PHILADELPHIA (CBSNewYork/AP) -- A police officer in Philadelphia was ambushed and shot by a suspect who said he was acting in the name of Islam, officials said late Friday.
As Walt Hunter of KYW-TV, CBS3 Philadelphia reported, Officer Jesse Hartnett was wounded in the ambush attack at South 60th and Spruce streets in Philadelphia overnight. Police said the suspect opened fire and continued to pump bullets into Hartnett's squad car as the officer drove.
Police said Hartnett was ambushed at point-blank range while inside his cruiser. The suspect fired a total of 13 shots, hitting the officer and his car.
Hartnett was heard over a police radio soon afterward saying: "Shots fired, 6-0 and Spruce! I'm shot! I'm bleeding heavily!"
"He just started firing with one aim, and one aim only, is to kill him," said Philadelphia police Commissioner Richard Ross.
Moving away, the suspect continued to fire as Hartnett -- with three bullets in his now-disabled left arm, jumped from his squad car. Hartnett chased and shot the suspect.
"I can't say enough for his bravery in how he conducted himself," Ross said. "I really, really can't."
The suspect was identified as Edward Archer, who has addresses in Philadelphia and the suburb of Yeadon.
Police said Archer was also pursued by responding officers and was quickly arrested at 60th and Delancey streets. He was taken to Hospital of the University of Pennsylvania, where he was treated for a gunshot wound to his buttocks, police said.
Authorities have video of the incident. Ross called it one of the scariest things he's ever seen.
"This guy tried to execute the police officer," he said. "The police officer had no idea he was coming. It's amazing he's alive."
Following hospital treatment, Archer allegedly confessed why he tried to kill Hartnett.
"He stated that he pledges his allegiance to Islamic State, he follows Allah, and that is the reason he was called upon to do this," said Philadelphia police Capt. James Clark.
Ross said Archer told investigators that he believed police defend laws that are contrary to Islam.
Police officials said the gun Archer used was reported stolen from an officer's home in October 2013, but they don't know how many hands it passed through before being used in the Thursday night shooting.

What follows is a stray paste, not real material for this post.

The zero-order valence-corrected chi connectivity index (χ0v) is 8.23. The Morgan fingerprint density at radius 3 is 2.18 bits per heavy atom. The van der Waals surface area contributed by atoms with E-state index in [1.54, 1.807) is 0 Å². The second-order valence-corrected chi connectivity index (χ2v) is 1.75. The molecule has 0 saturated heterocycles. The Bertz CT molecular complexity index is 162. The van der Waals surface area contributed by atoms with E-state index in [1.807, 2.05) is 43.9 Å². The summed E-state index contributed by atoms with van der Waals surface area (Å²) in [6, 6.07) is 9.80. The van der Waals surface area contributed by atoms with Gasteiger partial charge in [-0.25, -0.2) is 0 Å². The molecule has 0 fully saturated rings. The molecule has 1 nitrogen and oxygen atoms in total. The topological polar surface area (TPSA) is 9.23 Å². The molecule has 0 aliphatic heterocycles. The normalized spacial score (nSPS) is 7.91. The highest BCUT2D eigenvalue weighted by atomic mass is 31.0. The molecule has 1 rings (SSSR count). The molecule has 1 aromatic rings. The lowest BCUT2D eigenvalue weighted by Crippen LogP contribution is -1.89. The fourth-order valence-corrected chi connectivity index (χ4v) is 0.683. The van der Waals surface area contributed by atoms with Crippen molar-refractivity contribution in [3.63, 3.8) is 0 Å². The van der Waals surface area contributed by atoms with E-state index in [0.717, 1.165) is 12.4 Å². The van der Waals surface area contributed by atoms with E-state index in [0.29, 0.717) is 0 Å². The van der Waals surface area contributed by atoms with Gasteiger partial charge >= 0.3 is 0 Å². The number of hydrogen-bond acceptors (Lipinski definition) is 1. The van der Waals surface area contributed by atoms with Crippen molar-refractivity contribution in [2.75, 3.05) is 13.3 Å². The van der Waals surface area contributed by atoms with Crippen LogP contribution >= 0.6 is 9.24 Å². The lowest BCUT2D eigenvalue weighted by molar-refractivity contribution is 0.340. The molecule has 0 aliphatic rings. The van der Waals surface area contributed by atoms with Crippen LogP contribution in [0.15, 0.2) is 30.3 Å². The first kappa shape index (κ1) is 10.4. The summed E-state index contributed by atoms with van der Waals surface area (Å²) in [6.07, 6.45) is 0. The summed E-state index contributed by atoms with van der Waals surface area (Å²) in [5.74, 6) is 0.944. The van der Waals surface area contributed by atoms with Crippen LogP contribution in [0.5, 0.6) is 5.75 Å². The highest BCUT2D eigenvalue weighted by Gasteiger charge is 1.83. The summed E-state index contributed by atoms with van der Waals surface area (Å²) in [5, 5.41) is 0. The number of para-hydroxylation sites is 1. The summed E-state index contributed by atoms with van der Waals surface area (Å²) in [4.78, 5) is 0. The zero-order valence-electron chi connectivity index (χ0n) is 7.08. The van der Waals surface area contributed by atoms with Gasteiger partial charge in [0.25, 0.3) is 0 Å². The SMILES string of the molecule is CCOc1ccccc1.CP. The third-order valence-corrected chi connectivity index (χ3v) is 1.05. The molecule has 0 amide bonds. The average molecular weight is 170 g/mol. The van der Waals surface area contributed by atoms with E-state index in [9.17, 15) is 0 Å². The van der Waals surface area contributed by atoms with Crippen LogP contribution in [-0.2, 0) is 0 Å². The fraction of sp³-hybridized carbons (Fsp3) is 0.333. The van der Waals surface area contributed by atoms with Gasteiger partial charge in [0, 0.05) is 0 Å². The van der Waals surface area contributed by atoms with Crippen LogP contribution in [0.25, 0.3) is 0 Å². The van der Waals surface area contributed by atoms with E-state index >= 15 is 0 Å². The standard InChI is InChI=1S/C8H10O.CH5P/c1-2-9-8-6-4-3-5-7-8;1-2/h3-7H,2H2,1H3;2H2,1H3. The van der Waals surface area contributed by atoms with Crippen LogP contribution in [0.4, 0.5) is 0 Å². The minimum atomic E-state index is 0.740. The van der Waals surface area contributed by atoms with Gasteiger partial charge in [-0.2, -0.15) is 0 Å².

Authorities said Hartnett, a four-year veteran of the force, was in critical but stable condition at Penn Presbyterian Medical Center after being shot three times in the left arm.
Police said beyond Archer's statement, they are not prepared to say if the gunman had known ties to any terrorist organization or any other suspects.
"In no way, shape or form does anyone in this room believe that Islam, or the teaching of Islam, has anything to do with what you've seen on that screen," said newly-elected Philadelphia Mayor Jim Kenney. "That is abhorrent. It's just terrible."
Kenney was calling for more gun control Friday.
"There are too many guns, too many guns on our streets and I think our national government needs to do something about that," he said.
Special Agent-in-Charge Bill Sweeney, who heads the Philadelphia FBI office, declined to comment on reporters' questions about whether Archer might have traveled to Cairo back in 2013, or whether he had any incriminating materials in his home.
"We won't confirm that for a variety of reasons," Sweeney said. "One is so we don't let folks that would probably, or may lead down to a path to know what we know."
Meanwhile, the officer's father, Robert Hartnett, knows his son has one more fight ahead.
"It'll be a tough road, but he's a tough guy," he said. "A true Philadelphia police officer."
It has been a little more than a year since two NYPD officers were shot to death while sitting in their cruiser.
The gunman, Ismaaiyl Brinsley, then killed himself with the same weapon. He had posted on Instagram that he wanted to put "wings on pigs" and referenced Eric Garner, whose police chokehold death led to protests against the NYPD.
In wake of the attack in Philly and another attack on police in Paris on Thursday, the NYPD urged its officers to 'exercise heightened vigilance" in a letter.
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